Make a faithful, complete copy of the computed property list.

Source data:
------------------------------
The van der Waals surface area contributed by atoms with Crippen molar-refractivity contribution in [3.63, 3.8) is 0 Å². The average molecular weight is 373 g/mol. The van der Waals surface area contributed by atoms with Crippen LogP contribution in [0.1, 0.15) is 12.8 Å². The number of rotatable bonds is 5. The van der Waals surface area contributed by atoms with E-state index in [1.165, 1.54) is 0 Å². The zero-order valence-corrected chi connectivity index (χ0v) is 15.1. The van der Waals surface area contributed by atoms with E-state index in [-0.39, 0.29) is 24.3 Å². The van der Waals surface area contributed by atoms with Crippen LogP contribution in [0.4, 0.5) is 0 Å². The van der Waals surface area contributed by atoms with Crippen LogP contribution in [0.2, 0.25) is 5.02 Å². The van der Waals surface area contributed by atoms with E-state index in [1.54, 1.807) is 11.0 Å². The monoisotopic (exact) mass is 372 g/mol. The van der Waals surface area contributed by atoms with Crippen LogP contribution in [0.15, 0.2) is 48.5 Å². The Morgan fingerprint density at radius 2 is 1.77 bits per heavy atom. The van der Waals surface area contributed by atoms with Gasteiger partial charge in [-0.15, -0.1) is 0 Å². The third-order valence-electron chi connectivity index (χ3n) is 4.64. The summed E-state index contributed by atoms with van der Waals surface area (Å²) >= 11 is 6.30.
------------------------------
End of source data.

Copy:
The van der Waals surface area contributed by atoms with Crippen molar-refractivity contribution in [3.63, 3.8) is 0 Å². The average molecular weight is 373 g/mol. The van der Waals surface area contributed by atoms with Crippen LogP contribution in [0.1, 0.15) is 12.8 Å². The number of rotatable bonds is 5. The van der Waals surface area contributed by atoms with E-state index in [1.165, 1.54) is 0 Å². The zero-order valence-corrected chi connectivity index (χ0v) is 15.1. The van der Waals surface area contributed by atoms with E-state index in [-0.39, 0.29) is 24.3 Å². The van der Waals surface area contributed by atoms with Crippen LogP contribution in [0.4, 0.5) is 0 Å². The van der Waals surface area contributed by atoms with Crippen LogP contribution in [0.2, 0.25) is 5.02 Å². The van der Waals surface area contributed by atoms with E-state index in [1.54, 1.807) is 11.0 Å². The monoisotopic (exact) mass is 372 g/mol. The van der Waals surface area contributed by atoms with Crippen LogP contribution in [0.15, 0.2) is 48.5 Å². The Morgan fingerprint density at radius 2 is 1.77 bits per heavy atom. The van der Waals surface area contributed by atoms with Gasteiger partial charge in [-0.15, -0.1) is 0 Å². The third-order valence-electron chi connectivity index (χ3n) is 4.64. The summed E-state index contributed by atoms with van der Waals surface area (Å²) >= 11 is 6.30.